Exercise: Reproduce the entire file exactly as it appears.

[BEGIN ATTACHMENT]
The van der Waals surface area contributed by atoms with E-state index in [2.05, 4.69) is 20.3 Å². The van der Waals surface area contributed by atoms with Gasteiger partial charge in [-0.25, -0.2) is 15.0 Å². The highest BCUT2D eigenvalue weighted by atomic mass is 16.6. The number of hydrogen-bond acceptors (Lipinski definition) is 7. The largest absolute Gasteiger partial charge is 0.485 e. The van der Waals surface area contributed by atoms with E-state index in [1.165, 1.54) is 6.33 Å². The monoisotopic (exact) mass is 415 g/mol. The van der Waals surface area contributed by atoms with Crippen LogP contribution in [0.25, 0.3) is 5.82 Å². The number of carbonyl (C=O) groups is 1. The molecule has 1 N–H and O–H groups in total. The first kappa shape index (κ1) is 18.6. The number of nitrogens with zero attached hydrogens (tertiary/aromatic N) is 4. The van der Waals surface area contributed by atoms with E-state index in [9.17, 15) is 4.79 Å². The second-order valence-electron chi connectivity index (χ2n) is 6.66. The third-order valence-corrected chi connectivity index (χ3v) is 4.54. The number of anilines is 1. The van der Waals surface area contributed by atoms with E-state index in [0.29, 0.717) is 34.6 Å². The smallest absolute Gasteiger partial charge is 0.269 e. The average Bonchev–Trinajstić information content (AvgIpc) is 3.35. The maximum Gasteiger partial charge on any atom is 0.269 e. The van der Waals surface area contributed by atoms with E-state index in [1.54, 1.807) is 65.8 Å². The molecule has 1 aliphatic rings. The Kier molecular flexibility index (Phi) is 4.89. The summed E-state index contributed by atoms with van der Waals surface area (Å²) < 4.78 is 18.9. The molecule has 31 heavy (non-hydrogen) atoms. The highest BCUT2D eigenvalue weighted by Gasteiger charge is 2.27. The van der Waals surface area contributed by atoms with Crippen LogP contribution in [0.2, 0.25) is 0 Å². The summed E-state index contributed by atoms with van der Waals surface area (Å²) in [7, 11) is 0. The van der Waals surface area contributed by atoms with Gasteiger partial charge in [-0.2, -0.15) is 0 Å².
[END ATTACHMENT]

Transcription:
The van der Waals surface area contributed by atoms with E-state index in [2.05, 4.69) is 20.3 Å². The van der Waals surface area contributed by atoms with Gasteiger partial charge in [-0.25, -0.2) is 15.0 Å². The highest BCUT2D eigenvalue weighted by atomic mass is 16.6. The number of hydrogen-bond acceptors (Lipinski definition) is 7. The largest absolute Gasteiger partial charge is 0.485 e. The van der Waals surface area contributed by atoms with E-state index in [1.165, 1.54) is 6.33 Å². The monoisotopic (exact) mass is 415 g/mol. The van der Waals surface area contributed by atoms with Crippen LogP contribution in [0.25, 0.3) is 5.82 Å². The number of carbonyl (C=O) groups is 1. The molecule has 1 N–H and O–H groups in total. The first kappa shape index (κ1) is 18.6. The number of nitrogens with zero attached hydrogens (tertiary/aromatic N) is 4. The van der Waals surface area contributed by atoms with E-state index in [9.17, 15) is 4.79 Å². The second-order valence-electron chi connectivity index (χ2n) is 6.66. The third-order valence-corrected chi connectivity index (χ3v) is 4.54. The number of anilines is 1. The van der Waals surface area contributed by atoms with E-state index in [0.29, 0.717) is 34.6 Å². The smallest absolute Gasteiger partial charge is 0.269 e. The average Bonchev–Trinajstić information content (AvgIpc) is 3.35. The maximum Gasteiger partial charge on any atom is 0.269 e. The van der Waals surface area contributed by atoms with E-state index in [1.54, 1.807) is 65.8 Å². The molecule has 1 aliphatic rings. The Kier molecular flexibility index (Phi) is 4.89. The summed E-state index contributed by atoms with van der Waals surface area (Å²) < 4.78 is 18.9. The molecule has 31 heavy (non-hydrogen) atoms. The highest BCUT2D eigenvalue weighted by Gasteiger charge is 2.27. The van der Waals surface area contributed by atoms with Crippen LogP contribution in [0.2, 0.25) is 0 Å². The summed E-state index contributed by atoms with van der Waals surface area (Å²) in [7, 11) is 0. The van der Waals surface area contributed by atoms with Gasteiger partial charge in [-0.2, -0.15) is 0 Å².